On February 28, 2018, U.S. Trade Representative Robert Lighthizer delivered President Trump’s Trade Policy Agenda and Annual Report to Congress, outlining how the Administration is promoting free, fair and reciprocal trade and strongly enforcing U.S. trade laws.
“President Trump is keeping his promises to the American people on trade, from withdrawing the United States from the flawed Trans-Pacific Partnership, to renegotiating NAFTA, to strongly enforcing U.S. trade laws,” said Ambassador Robert Lighthizer. “We are already seeing the results of President Trump’s agenda pay off for American workers, farmers, ranchers, and businesses.”
The President’s Trade Policy Agenda rests on five major pillars:
Trade Policy that Supports National Security Policy
Consistent with the National Security Strategy President Trump announced in December 2017, the President’s Trade Policy Agenda recognizes that economic prosperity at home is necessary for American power and influence abroad. Free, fair and reciprocal trade relations are a key component of the President’s strategy to promote American prosperity. Therefore, the Trump Administration will work aggressively to address trade imbalances, promote fair and reciprocal trade relationships, enforce U.S. rights under existing trade agreements, and work with like-minded countries to defend our common prosperity and security against economic aggression.
“Countries that are committed to market-based outcomes and that are willing to provide the United States with reciprocal opportunities in their home markets will find a true friend and ally in the Trump Administration,” the President’s Trade Policy Agenda states. “Countries that refuse to give us reciprocal treatment or who engage in other unfair trading practices will find that we know how to defend our interests.”
Strengthening the American Economy
The President’s Trade Agenda will build on the economic momentum provided by the Tax Cuts and Jobs Act and the Administration’s efforts to reduce regulatory burdens. The Council of Economic Advisers reported in February that the U.S. economy experienced strong and significant acceleration during President Trump’s first year in office. Growth in real GDP exceeded expectations, the unemployment rate fell to its lowest level in 17 years, and the economy added 2.2 million jobs. The Trump Administration’s focus on fair and reciprocal trade, combined with the President’s tax cuts and regulatory relief, will lead to more efficient markets and make it easier for American workers and companies to succeed.
Negotiating Trade Deals that Work for All Americans
The Trump Administration will seek an extension of Trade Promotion Authority until 2021 and aggressively use that authority to negotiate or revise trade agreements so they are fair, balanced and support American prosperity. However, the President’s Trade Policy Agenda warns that the U.S. Senate’s failure to confirm President Trump’s nominees to serve as Deputy U.S. Trade Representatives and Chief Agricultural Negotiator “could significantly undermine” efforts to move forward with trade negotiations.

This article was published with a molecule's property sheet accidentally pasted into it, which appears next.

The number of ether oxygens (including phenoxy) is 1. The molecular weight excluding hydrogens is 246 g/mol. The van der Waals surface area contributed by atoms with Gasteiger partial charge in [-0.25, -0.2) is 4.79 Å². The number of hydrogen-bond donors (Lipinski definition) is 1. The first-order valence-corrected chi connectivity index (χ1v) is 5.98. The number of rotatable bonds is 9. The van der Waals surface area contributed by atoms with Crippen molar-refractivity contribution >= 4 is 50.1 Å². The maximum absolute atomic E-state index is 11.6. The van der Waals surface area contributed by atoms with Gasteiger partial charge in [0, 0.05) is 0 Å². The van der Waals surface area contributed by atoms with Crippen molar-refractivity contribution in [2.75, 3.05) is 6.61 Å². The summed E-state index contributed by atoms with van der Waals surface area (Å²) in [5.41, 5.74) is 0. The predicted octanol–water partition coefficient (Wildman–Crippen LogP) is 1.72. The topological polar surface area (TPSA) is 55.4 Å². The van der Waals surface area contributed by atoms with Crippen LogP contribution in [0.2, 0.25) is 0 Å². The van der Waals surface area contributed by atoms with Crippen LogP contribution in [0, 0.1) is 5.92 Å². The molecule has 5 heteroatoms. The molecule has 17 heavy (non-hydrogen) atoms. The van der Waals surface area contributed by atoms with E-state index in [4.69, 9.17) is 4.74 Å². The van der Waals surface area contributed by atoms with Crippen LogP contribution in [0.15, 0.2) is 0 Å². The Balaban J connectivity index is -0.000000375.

As part of its trade agenda for 2018, the Trump Administration will continue renegotiating the North American Free Trade Agreement (NAFTA) to modernize and rebalance the 24-year-old trade pact, as well as negotiations to amend the Korea-U.S. Free Trade Agreement (KORUS) in order to seek fairer, more reciprocal trade.
The Trump Administration intends to reach other agreements designed to promote fair, balanced trade and support American prosperity.
As part of this effort, the United States and the United Kingdom established a Trade and Investment Working Group in July 2017 to lay the groundwork for commercial continuity and prepare for a potential future trade agreement once the UK leaves the European Union. The Administration will continue preparing for other potential bilateral agreements, including in the Indo-Pacific and African regions.
Enforcing and Defending U.S. Trade Laws
The Trump Administration will continue to use all tools available under U.S. law to combat unfair trade.
In January 2018, President Trump exercised his authority under Section 201 of the Trade Act of 1974 to provide safeguard relief to U.S. manufacturers injured by imports of washing machines and solar panels. This was the first time Section 201 had been used to impose tariffs in 16 years.
The Trump Administration in 2017 launched a self-initiated Section 301 investigation with an in-depth probe into Chinese practices related to forced technology transfer, unfair licensing, and intellectual property (IP) policies and practices. The Trump Administration has successfully litigated a number of World Trade Organization (WTO) disputes, helping force countries to abandon unfair practices and preserving the U.S. right to enact fair laws.
Strengthening the Multilateral Trading System
The Administration will work with all WTO members who share the U.S. goal of using the organization to create rules that will lead to more efficient markets, more trade and greater wealth for our citizens. However, the United States is also concerned that the WTO is not operating as the contracting parties envisioned and, as a result, is undermining America’s ability to act in its national interest. The Trump Administration will work with other like-minded countries to address these long-standing concerns.
Congress requires the U.S. Trade Representative to submit the President’s Trade Policy Agenda and Annual Report by March 1 each year. The Trade Policy Agenda and Annual Report were prepared according to guidelines established under the Trade Act of 1974, as amended.